How we can help

The appeal process is time-consuming and costly, and in many cases can be avoided if more fulsome disclosure is provided in the first instance.

While Fogler, Rubinoff LLP has experience representing applicants who have been subject to Notices of Proposals, we can also assist with applications for registration with OMVIC, RECO, the AGCO, among other regulators, to expedite the application process and to avoid the potential for a Notice of Proposal. When we assist with your application we ensure:

  • Any past charges or convictions under any law are adequately disclosed and explained;
  • Relevant financial disclosure is complete and unnecessary financial disclosure is omitted;
  • All documents are pre-vetted;
  • Submitted applications are complete, which reduces processing time and reduces the chance the application will be scrutinized; and
  • Follow-up inquiries are answered promptly and in a measured manner while protecting the applicants’ interests.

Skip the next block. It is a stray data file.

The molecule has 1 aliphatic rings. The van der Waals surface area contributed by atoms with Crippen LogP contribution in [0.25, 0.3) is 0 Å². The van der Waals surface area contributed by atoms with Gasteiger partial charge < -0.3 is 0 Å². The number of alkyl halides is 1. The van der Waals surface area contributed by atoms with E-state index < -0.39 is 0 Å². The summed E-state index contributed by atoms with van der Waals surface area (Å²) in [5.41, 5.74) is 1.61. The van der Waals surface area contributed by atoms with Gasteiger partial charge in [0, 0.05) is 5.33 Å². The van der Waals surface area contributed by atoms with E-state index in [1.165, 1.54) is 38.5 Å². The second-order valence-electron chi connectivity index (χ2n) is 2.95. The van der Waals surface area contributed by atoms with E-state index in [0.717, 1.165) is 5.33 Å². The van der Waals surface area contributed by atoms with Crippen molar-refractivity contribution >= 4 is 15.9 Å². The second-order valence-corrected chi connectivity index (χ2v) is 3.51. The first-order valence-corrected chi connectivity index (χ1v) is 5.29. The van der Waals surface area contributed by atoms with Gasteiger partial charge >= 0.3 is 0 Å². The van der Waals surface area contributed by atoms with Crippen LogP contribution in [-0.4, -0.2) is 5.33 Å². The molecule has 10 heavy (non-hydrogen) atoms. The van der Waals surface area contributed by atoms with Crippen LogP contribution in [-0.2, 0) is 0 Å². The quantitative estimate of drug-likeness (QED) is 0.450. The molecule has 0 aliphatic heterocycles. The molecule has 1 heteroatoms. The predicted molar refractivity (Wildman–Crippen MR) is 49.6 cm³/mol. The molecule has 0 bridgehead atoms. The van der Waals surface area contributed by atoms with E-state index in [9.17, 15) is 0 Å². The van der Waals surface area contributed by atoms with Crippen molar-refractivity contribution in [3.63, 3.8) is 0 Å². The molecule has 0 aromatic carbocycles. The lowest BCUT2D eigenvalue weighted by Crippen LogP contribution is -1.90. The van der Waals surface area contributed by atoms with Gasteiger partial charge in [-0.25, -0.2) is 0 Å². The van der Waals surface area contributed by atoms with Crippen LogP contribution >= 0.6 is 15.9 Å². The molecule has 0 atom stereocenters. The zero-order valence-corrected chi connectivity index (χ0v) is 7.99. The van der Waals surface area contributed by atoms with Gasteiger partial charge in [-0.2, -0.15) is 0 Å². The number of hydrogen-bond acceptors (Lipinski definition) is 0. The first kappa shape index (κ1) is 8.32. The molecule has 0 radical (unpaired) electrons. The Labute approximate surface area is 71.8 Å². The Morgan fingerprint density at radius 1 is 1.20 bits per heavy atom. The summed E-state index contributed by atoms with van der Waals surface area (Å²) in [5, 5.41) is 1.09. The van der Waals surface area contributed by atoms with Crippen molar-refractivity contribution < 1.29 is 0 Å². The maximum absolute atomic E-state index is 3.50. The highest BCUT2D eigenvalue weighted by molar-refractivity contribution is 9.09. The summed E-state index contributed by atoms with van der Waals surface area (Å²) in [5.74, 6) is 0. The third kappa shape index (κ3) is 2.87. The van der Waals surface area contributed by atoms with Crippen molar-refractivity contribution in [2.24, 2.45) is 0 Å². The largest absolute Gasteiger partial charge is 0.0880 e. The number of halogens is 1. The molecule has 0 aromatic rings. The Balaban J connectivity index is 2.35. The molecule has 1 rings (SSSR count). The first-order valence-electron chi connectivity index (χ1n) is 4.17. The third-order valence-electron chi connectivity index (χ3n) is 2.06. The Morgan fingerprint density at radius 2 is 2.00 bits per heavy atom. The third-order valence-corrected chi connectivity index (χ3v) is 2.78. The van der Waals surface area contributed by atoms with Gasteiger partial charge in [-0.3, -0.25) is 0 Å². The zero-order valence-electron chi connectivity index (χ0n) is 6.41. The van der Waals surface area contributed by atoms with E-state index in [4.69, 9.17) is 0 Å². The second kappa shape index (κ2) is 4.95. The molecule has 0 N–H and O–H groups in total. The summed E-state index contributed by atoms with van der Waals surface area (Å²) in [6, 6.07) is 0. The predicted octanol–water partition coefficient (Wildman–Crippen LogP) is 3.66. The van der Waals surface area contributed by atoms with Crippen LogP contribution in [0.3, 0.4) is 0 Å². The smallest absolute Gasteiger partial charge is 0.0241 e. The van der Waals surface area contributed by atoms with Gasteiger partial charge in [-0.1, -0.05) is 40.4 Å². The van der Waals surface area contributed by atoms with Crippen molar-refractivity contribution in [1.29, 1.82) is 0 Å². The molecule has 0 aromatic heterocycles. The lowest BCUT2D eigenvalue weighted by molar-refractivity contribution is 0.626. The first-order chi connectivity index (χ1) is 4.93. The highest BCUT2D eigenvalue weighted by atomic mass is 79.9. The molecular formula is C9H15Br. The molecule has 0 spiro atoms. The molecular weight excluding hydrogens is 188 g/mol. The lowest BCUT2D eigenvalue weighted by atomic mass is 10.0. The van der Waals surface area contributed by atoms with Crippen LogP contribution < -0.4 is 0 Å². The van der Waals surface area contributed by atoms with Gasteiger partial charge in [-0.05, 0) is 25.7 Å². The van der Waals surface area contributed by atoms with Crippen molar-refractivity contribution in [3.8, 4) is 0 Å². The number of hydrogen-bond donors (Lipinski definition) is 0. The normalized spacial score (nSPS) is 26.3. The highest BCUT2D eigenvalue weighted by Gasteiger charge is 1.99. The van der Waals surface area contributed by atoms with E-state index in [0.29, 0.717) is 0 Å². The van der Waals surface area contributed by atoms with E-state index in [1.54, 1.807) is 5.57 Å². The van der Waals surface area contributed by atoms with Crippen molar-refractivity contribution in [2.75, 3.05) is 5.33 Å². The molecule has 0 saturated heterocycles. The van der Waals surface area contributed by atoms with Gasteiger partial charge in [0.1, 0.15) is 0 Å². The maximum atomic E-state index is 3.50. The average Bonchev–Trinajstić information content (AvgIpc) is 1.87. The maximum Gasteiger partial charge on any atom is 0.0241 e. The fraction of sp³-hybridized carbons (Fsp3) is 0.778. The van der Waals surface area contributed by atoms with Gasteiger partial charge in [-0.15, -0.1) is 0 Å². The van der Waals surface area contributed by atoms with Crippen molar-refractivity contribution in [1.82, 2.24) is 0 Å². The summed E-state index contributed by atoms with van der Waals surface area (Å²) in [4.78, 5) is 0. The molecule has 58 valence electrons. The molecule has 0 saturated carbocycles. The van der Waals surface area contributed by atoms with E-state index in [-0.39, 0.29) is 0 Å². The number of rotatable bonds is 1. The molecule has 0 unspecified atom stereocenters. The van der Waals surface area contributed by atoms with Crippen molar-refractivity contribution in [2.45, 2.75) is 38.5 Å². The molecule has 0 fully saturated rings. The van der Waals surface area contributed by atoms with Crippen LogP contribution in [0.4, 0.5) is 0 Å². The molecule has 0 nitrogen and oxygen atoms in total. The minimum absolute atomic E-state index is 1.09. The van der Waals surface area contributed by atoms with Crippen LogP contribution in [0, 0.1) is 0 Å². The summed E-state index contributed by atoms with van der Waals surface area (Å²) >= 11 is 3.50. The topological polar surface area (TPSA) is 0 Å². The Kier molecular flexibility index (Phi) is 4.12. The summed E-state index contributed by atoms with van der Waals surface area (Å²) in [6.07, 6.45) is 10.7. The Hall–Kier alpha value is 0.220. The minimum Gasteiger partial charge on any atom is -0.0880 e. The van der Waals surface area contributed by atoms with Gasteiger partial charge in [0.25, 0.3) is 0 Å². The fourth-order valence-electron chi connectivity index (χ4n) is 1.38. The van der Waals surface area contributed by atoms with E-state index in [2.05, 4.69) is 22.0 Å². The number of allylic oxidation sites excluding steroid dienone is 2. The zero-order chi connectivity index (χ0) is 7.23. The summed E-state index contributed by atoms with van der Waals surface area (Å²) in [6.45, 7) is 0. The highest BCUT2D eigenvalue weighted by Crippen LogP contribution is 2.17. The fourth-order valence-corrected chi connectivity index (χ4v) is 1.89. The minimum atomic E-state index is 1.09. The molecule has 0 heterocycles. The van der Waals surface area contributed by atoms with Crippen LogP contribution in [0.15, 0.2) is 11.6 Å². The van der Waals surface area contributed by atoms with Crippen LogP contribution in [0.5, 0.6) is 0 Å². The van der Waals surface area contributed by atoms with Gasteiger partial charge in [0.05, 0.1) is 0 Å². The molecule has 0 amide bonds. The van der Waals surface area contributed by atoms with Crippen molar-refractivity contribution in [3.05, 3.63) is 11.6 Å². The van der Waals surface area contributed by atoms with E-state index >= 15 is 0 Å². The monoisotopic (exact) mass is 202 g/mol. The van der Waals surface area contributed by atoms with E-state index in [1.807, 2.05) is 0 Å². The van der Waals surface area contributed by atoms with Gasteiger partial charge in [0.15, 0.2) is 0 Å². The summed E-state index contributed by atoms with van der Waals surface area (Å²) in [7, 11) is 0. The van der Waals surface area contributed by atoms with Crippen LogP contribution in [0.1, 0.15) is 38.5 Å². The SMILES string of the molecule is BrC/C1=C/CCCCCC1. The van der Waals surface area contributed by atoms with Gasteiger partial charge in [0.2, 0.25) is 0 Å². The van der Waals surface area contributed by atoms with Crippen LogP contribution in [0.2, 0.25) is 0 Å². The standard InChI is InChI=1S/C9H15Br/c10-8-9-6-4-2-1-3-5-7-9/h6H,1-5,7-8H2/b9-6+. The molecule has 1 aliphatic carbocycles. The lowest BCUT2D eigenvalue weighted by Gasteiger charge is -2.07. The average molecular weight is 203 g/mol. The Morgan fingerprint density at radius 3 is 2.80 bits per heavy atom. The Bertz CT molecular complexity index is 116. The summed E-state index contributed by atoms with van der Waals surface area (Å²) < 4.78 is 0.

Having a lawyer vet your documents, compile or review your application and manage correspondence with the regulator can increase your chances of success on your application.

We will also be able to tell you early in the application process whether your application has a chance of success at all, as some things, such as non-payment of taxes, are a complete bar to registration. Other potential bars to registration are derogatory lines on a credit report or negative credit checks. Financial responsibility is something that can often derail an application, but can just as often be remedied before an application is even submitted. In these cases, and after reviewing your documents, we will recommend that you remedy any financial issues before applying.


The Licence Appeal Tribunal has repeatedly confirmed that disclosure obligation in applications is “the first test of honesty and integrity2 , reflective of the requirement in most governing body’s statutes that registrants “carry on business in accordance with the law and with integrity and honesty.”3